Ecstasy tablets have contained the images of Donald Duck, Batman, Queen Elizabeth, Princess Diana, and the Flintstone's Dino as well as four-leaf clovers, horseshoes, the Nike symbol, the Yin-yang symbol, the Mercedes symbol and candy canes. In the late 1990s, Mitsubishis were especially popular.

Netherlands and Belgium are believed to be the two largest producers of ecstasy and amphetamines in Europe. Poland, Romania and other countries in eastern Europe are also producers. The Netherlands is also a major distribution point. It funnels ecstasy produced in Eastern Europe to points in Europe.

In the late 1990s, about 80 percent of the world’s ecstasy was produced in clandestine urban and rural laboratories in the Netherlands. Along the Dutch-Belgian border a number of labs were set up in abandoned barns and garden sheds, where chemicals were sometimes mixed in filthy cans. The cost of producing a single pill is about $.10.

In the early 2000s, ecstasy tablets were manufactured in makeshift mobile labs set up inside large trucks or floating barges. Many were run by Israeli gangsters. Dutch officials tried to shut down the labs but said they were "overwhelmed" by the extent of the problem.

Ecstasy Sales and Distribution

Seized Ecstasy
Ecstasy sells for about $20 to $50 a hit on the street and at raves and clubs. According to the United Nations annual report on drugs, issued in June 2009, global production of stimulants---namely methamphetamines and ecstasy---rose in 2008.

Much of the ecstasy in Europe and the United States is distributed by Israeli and Russian organized crime. Egyptians, Syrians and Koreans are also reportedly involved in the trade. Many of the Israelis in the trade are Russian émigrés with prior convictions for cocaine and heroin smuggling. Many are also involved in diamond smuggling from Antwerp, which has traditionally been the turf of the Russian mafia.

Couriers to the United States have included Hasidic Jews, middle-class Texas families and Los Angeles strippers. Young Hasidic Jews, recruited because they were believed to arouse little suspicion by customs inspectors, reportedly have been given $1,500 each for carrying 30,000 to 45,000 pills in their suitcases. One major ring has used Federal Express to ship large amounts of ecstasy from Amsterdam to places in Europe via Korea, France and Mexico.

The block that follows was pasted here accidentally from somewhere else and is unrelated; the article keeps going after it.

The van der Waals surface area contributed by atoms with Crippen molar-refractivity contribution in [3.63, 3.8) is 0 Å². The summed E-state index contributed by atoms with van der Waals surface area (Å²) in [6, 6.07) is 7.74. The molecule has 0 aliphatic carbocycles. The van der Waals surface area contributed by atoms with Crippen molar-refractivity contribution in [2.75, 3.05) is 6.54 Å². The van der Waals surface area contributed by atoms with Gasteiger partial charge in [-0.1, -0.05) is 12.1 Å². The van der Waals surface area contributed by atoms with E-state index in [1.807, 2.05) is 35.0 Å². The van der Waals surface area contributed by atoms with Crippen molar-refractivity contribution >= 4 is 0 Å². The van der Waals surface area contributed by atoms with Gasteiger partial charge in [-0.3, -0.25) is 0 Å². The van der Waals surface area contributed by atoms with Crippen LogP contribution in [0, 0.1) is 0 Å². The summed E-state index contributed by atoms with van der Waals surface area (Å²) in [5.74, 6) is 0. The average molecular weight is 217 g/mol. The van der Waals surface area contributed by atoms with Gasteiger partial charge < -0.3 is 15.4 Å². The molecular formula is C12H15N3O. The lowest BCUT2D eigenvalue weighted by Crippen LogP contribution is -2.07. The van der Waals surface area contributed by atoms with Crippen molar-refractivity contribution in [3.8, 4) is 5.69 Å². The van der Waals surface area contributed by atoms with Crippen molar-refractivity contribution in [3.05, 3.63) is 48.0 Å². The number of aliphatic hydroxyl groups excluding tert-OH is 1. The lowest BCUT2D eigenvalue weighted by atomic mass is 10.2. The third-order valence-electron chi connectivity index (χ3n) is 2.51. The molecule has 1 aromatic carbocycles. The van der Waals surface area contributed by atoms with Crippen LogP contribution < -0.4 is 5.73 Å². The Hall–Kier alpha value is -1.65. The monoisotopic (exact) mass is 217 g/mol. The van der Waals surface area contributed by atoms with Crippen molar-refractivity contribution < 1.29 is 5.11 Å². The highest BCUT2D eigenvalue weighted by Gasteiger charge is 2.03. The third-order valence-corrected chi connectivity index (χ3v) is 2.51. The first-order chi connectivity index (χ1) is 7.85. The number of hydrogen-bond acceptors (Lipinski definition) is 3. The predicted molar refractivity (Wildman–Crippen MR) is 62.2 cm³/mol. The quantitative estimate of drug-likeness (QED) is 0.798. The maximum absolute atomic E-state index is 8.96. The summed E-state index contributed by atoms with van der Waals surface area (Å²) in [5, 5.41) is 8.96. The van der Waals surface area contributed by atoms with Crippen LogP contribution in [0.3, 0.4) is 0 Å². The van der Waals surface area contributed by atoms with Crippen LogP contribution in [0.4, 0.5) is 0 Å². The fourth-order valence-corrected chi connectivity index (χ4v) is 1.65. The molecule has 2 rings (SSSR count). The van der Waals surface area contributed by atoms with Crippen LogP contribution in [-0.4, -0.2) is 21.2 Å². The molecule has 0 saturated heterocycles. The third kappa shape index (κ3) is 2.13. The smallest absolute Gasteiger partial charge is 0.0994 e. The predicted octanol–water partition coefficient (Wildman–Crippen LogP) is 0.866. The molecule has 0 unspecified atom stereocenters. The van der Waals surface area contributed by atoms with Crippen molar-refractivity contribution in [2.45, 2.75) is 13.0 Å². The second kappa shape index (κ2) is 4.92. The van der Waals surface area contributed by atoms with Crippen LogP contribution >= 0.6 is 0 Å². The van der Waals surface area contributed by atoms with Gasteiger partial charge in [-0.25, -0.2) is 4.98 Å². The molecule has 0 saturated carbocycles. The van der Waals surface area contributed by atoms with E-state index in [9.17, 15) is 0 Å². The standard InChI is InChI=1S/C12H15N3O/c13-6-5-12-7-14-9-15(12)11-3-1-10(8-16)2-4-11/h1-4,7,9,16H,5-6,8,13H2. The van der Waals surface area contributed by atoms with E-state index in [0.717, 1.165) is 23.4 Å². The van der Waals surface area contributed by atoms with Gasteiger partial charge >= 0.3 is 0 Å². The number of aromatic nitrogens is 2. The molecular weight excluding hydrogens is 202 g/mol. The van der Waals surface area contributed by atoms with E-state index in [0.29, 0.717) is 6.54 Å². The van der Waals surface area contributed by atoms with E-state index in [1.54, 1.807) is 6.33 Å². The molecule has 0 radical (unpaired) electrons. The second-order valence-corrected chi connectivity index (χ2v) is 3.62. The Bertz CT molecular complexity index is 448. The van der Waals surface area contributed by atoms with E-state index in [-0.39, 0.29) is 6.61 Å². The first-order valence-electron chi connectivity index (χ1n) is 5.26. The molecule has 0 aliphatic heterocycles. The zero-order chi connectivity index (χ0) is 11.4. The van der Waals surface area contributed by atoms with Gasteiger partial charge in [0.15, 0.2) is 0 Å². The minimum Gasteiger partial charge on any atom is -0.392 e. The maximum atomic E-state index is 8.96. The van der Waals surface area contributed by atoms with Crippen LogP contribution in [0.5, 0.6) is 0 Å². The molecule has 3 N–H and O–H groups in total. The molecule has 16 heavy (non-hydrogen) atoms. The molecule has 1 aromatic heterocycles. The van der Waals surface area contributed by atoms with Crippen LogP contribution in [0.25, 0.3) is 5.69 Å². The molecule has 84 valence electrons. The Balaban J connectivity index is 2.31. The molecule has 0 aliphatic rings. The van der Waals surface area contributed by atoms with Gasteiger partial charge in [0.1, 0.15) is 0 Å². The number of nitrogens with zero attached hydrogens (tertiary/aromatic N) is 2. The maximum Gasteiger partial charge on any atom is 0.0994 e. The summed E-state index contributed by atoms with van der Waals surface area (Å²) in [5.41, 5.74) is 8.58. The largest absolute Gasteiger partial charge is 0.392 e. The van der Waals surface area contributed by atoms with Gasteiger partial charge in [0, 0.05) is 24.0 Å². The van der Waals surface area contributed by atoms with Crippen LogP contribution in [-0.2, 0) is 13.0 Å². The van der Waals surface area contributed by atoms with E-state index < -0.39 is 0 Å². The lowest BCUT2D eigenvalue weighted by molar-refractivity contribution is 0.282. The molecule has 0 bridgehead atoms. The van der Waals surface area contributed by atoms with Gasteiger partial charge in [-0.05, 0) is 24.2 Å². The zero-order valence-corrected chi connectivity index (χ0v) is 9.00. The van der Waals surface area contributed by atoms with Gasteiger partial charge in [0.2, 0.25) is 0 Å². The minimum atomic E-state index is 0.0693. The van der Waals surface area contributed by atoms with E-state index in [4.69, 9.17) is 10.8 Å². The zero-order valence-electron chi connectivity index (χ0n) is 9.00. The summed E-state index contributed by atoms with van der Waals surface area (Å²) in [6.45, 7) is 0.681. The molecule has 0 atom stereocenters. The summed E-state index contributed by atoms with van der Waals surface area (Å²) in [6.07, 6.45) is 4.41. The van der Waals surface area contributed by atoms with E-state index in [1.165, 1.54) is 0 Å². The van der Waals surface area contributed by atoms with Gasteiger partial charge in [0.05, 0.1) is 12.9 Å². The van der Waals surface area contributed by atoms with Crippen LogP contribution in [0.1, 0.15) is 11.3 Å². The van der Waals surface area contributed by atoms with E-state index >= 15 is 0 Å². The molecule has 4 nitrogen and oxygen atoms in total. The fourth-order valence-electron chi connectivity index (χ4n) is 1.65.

Efforts to Crack Down on Ecstasy

Most of the chemical used to make Ecstasy are controlled by international law. The Europe Commission has proposed disrupting the drug manufacturing business by placing more restrictions on chemicals that can be used to make Ecstasy, amphetamines and LSD. They also want to expand present drug laws to cover new synthetic drugs that appear on the market. At present it takes two to three years for a new drug to become outlawed.

Unlike heroin, cannabis and cocaine, which all originate from field plants, amphetamine and ecstasy production can not be monitored by satellites because it takes place in garages, shacks and small factories that can not be easily identified.

Image Source: DEA (Drug Enforcement Administration)

Text Sources: Buzzed, the Straight Facts About the Most Used and Abused Drugs from Alcohol to Ecstasy by Cynthia Kuhn, Ph.D., Scott Swartzwelder Ph.D., Wilkie Wilson Ph.D., Duke University Medical Center (W.W. Norton, New York, 2003); National Geographic, Time, Newsweek, New York Times, Washington Post, Los Angeles Times, Wikipedia, The Independent, Times of London, The New Yorker, Time, Newsweek, Reuters, AP, AFP, Lonely Planet Guides, Compton’s Encyclopedia and various books and other publications.

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© 2009 Jeffrey Hays

Last updated March 2011